Wednesday, Oct 19, 2011:Clapping at a Screen
Ballet in the cinema? Why watch ballet dancers on the big screen, when live performances abound on stages across the city? It’ll feel like I’m just watching a movie. There’s no contact with live dancers – you can’t even show your appreciation with a clap.
A visit to a broadcast performance might change your mind.
Last Sunday, Aero Cinema’s 2011-2012 season of “ballet in the cinema,” live screenings of major ballet performances, opened in Bio Oko with Esmeralda by the Bolshoi Theatre. As you probably know, Russian ballet embodies the pinnacle of the dance. The Bolshoi dancers in particular are famous for the perfection of their movements, which some call “athletic.”
Thanks to these broadcasts, you have an opportunity to sample the top ballet ensembles. In addition to the Bolshoi, this season’s series will run performances by the St Petersburg, English Royal, Birmingham, and Paris ballets. All these would be virtually impossible for the average theatre-goer to see in person.
Esmeralda has occupied a long-standing place in the repertoire of Russian ballets, but has rarely been performed outside of Russia and was only recently remade by the Moscow ensemble. Throughout the performance, you couldn’t help wondering what the French would do with this classic, based on one their own great texts.Another big advantage to seeing ballet on the big screen: no binoculars necessary. It was fascinating to watch the elaborate stage sets and somewhat circus-like costumes of the Paris underworld drawn in rich detail on the cinema screen. As the journalist Lucie Dercsényiová tells Opus Osm, “There aren’t many seats in an overcrowded theatre that will give you the kind of detail and clearness as the resolution on the cinema screen.” “I feel like I am sitting in the first row,” another member of the audience tells me, as indeed we all did.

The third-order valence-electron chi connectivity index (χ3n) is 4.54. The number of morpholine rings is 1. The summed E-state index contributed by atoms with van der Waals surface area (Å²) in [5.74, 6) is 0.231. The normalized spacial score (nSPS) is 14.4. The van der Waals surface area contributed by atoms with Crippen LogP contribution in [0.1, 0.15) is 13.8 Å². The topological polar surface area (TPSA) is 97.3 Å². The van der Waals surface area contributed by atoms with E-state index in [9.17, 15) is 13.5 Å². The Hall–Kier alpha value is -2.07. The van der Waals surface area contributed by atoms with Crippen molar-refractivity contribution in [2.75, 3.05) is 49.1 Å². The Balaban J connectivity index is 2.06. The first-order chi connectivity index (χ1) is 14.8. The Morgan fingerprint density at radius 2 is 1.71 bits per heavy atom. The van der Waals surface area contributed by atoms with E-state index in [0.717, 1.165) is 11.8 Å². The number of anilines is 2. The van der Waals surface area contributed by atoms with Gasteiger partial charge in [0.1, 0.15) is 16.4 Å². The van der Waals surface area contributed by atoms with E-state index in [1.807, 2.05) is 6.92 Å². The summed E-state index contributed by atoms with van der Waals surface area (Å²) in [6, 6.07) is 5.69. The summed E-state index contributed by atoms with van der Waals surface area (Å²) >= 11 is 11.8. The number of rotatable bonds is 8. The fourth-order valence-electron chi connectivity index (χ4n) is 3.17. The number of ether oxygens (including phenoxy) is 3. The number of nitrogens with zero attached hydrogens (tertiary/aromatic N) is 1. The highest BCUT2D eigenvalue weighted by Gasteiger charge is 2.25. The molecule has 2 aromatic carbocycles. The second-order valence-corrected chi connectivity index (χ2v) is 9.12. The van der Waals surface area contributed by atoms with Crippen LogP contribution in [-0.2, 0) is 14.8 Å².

What speaks well for the cinema is the chance to see and compare different productions and interpretations. For instance, Esmeralda, a 19th century ballet loosely based on Victor Hugo’s French classic The Hunchback of Notre-Dame, tells the story of a beautiful Gypsy woman who enchants men with her dance and tambourine in Medieval Paris.
But this performance, accompanied by the music of Cesare Pugni, featured choreography by Jurij Burlaka and Vasilij Medvedev, adapted from the original of French ballet master Marius Petipa. The Bolshoi’s production lived up to expectations of Russian precision and perfection, with Marie Alexandrova playing Esmeralda in the title role.
Perhaps one of the most surprising effects of seeing ballet in the cinema is seeing the Moscow audience’s reactions. Ballet dancers are held in such high regard in Russia that the performance is momentarily put on hold so the artists can receive their bravos and bow repeatedly to the audience.
Oh, by the way, clapping is allowed in the cinema.
And some of us did.
The next ballet in the Aero cinema series is Giselle, presented in 3D Oct 21-23 at the Atlas Cinema. – oo
– Zuzana Sklenková
Photo Credits: c Damir Yusupov, Bolshoi Theatre